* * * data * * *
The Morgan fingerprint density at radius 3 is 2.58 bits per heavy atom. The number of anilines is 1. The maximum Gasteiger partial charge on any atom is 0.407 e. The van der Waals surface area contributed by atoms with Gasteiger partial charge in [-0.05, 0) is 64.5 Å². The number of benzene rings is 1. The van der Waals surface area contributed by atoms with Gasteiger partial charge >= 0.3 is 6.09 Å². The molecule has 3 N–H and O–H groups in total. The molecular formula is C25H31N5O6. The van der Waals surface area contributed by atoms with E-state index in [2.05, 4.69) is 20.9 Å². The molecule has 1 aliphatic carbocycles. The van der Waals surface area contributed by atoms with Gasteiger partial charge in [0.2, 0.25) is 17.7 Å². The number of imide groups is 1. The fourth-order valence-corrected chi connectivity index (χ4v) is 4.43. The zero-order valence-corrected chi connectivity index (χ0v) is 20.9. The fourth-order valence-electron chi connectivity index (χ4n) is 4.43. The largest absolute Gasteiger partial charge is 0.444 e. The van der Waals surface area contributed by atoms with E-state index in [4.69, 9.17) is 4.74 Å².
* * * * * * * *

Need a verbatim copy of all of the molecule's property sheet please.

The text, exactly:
The Morgan fingerprint density at radius 3 is 2.58 bits per heavy atom. The number of anilines is 1. The maximum Gasteiger partial charge on any atom is 0.407 e. The van der Waals surface area contributed by atoms with Gasteiger partial charge in [-0.05, 0) is 64.5 Å². The number of benzene rings is 1. The van der Waals surface area contributed by atoms with Gasteiger partial charge >= 0.3 is 6.09 Å². The molecule has 3 N–H and O–H groups in total. The molecular formula is C25H31N5O6. The van der Waals surface area contributed by atoms with E-state index in [2.05, 4.69) is 20.9 Å². The molecule has 1 aliphatic carbocycles. The van der Waals surface area contributed by atoms with Gasteiger partial charge in [0.2, 0.25) is 17.7 Å². The number of imide groups is 1. The fourth-order valence-corrected chi connectivity index (χ4v) is 4.43. The zero-order valence-corrected chi connectivity index (χ0v) is 20.9. The fourth-order valence-electron chi connectivity index (χ4n) is 4.43. The largest absolute Gasteiger partial charge is 0.444 e. The van der Waals surface area contributed by atoms with E-state index in [4.69, 9.17) is 4.74 Å².